A scale or mode is a collection of pitches. In a previous post, I’ve explained the forms of the minor scale. Today examine the modes of the major scale.
There are seven modes. What makes each mode unique is the arrangement of whole and half steps within the scale. Here’s the modes:
- Ionian (the major scale)
- Aeolian (the natural minor scale)
Ionian is just another name for the major scale; Aeolian is another name for the minor.
Breaking it Down (the easiest way possible)
Some people suggest that each mode should be learned and practiced individually. I disagree. Simply put, each mode is derived from a major scale. Let’s take a look and the modes found in a C major (ionian) scale.
The Ionian mode (major) will contain the notes:
C D E F G A B C
The dorian mode is the same pitches but starts on D, rather than C:
D E F G A B C D
E F G A B C D E
F G A B C D E F
G A B C D E F G
A B C D E F G A
B C D E F G A B
So we can see that we haven’t really change anything except the order of the notes, which effects the order of half and whole steps.
Reversing the Process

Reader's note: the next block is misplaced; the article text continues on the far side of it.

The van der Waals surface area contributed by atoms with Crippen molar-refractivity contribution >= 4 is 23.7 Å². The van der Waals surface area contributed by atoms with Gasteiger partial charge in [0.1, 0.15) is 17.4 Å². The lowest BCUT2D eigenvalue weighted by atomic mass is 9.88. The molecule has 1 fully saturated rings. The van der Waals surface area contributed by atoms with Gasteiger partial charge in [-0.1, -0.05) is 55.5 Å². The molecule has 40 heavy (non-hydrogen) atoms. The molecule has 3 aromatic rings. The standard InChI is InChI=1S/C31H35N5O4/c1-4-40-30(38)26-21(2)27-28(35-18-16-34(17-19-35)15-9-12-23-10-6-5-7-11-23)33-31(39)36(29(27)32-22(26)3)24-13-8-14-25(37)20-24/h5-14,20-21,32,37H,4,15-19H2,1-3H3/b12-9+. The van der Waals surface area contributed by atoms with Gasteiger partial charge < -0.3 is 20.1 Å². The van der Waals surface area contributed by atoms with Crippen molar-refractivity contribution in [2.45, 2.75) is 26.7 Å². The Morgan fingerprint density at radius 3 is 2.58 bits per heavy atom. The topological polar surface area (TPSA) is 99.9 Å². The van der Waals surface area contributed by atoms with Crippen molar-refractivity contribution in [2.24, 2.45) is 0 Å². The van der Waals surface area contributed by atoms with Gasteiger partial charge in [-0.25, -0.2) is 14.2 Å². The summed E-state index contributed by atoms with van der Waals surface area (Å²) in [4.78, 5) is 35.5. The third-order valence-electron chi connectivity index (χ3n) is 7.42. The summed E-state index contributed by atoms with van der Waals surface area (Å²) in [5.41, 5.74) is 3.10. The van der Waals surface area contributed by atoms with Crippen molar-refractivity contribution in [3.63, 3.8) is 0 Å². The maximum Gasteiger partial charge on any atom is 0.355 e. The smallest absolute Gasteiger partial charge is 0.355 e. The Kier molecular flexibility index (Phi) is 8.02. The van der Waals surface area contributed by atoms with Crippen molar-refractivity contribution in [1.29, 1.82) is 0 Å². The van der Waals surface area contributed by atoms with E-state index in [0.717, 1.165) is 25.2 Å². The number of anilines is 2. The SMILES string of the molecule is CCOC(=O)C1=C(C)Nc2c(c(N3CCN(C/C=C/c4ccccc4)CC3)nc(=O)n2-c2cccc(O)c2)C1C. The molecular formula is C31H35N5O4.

This is one of a beginning theory classes favorite questions:
Write a (insert mode name) mode from the following root notes.
Let’s say the questions was: Write the Phrygian mode from that D root. We can break this down into a few steps.
- We know that the phrygian starts on the third note of the major scale. So what major scale is D the third note of? Bb
- What accidentals does the key of Bb contain? Bb and Eb. Keep that in mind for later
- Fill in the notes from D to the next octave higher, don’t worry about accidentals
- Add the accidentals we found in step 2
- DONE! That’s the Phrygian scale with the root of D
There are other ways to do this as well, but this is the easiest. Try coming up with the other modes from with the root of D.